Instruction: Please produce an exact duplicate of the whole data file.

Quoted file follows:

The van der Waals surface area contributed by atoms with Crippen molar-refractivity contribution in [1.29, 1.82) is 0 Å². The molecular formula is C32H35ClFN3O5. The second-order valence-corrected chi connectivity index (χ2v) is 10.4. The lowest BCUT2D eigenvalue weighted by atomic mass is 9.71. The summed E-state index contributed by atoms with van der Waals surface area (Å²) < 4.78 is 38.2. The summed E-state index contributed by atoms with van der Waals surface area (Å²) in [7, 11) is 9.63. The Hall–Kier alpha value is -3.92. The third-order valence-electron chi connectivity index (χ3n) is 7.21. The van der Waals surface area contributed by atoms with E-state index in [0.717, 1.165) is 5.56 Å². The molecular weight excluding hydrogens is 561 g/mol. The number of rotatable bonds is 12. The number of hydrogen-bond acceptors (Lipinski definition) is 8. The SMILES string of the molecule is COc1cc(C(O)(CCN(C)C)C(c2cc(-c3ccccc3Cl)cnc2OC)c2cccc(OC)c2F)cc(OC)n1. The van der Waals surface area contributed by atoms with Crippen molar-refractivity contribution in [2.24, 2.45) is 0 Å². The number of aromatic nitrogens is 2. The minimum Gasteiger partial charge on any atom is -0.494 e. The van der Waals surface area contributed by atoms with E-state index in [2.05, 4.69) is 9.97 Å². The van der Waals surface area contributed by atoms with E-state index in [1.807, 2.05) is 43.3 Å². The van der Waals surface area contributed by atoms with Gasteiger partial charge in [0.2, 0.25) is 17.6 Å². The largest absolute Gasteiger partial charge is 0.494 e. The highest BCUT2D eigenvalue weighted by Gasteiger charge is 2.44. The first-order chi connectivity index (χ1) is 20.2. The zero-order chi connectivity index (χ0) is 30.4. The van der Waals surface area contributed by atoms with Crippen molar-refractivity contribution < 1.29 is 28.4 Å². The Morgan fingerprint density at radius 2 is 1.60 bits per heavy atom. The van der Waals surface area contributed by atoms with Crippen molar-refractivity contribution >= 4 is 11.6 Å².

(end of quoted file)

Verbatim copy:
The van der Waals surface area contributed by atoms with Crippen molar-refractivity contribution in [1.29, 1.82) is 0 Å². The molecular formula is C32H35ClFN3O5. The second-order valence-corrected chi connectivity index (χ2v) is 10.4. The lowest BCUT2D eigenvalue weighted by atomic mass is 9.71. The summed E-state index contributed by atoms with van der Waals surface area (Å²) < 4.78 is 38.2. The summed E-state index contributed by atoms with van der Waals surface area (Å²) in [7, 11) is 9.63. The Hall–Kier alpha value is -3.92. The third-order valence-electron chi connectivity index (χ3n) is 7.21. The van der Waals surface area contributed by atoms with E-state index in [0.717, 1.165) is 5.56 Å². The molecular weight excluding hydrogens is 561 g/mol. The number of rotatable bonds is 12. The number of hydrogen-bond acceptors (Lipinski definition) is 8. The SMILES string of the molecule is COc1cc(C(O)(CCN(C)C)C(c2cc(-c3ccccc3Cl)cnc2OC)c2cccc(OC)c2F)cc(OC)n1. The van der Waals surface area contributed by atoms with Crippen molar-refractivity contribution in [2.24, 2.45) is 0 Å². The number of aromatic nitrogens is 2. The minimum Gasteiger partial charge on any atom is -0.494 e. The van der Waals surface area contributed by atoms with E-state index in [2.05, 4.69) is 9.97 Å². The van der Waals surface area contributed by atoms with E-state index in [1.807, 2.05) is 43.3 Å². The van der Waals surface area contributed by atoms with Gasteiger partial charge in [0.2, 0.25) is 17.6 Å². The largest absolute Gasteiger partial charge is 0.494 e. The highest BCUT2D eigenvalue weighted by Gasteiger charge is 2.44. The first-order chi connectivity index (χ1) is 20.2. The zero-order chi connectivity index (χ0) is 30.4. The van der Waals surface area contributed by atoms with Crippen molar-refractivity contribution < 1.29 is 28.4 Å². The Morgan fingerprint density at radius 2 is 1.60 bits per heavy atom. The van der Waals surface area contributed by atoms with Crippen molar-refractivity contribution >= 4 is 11.6 Å².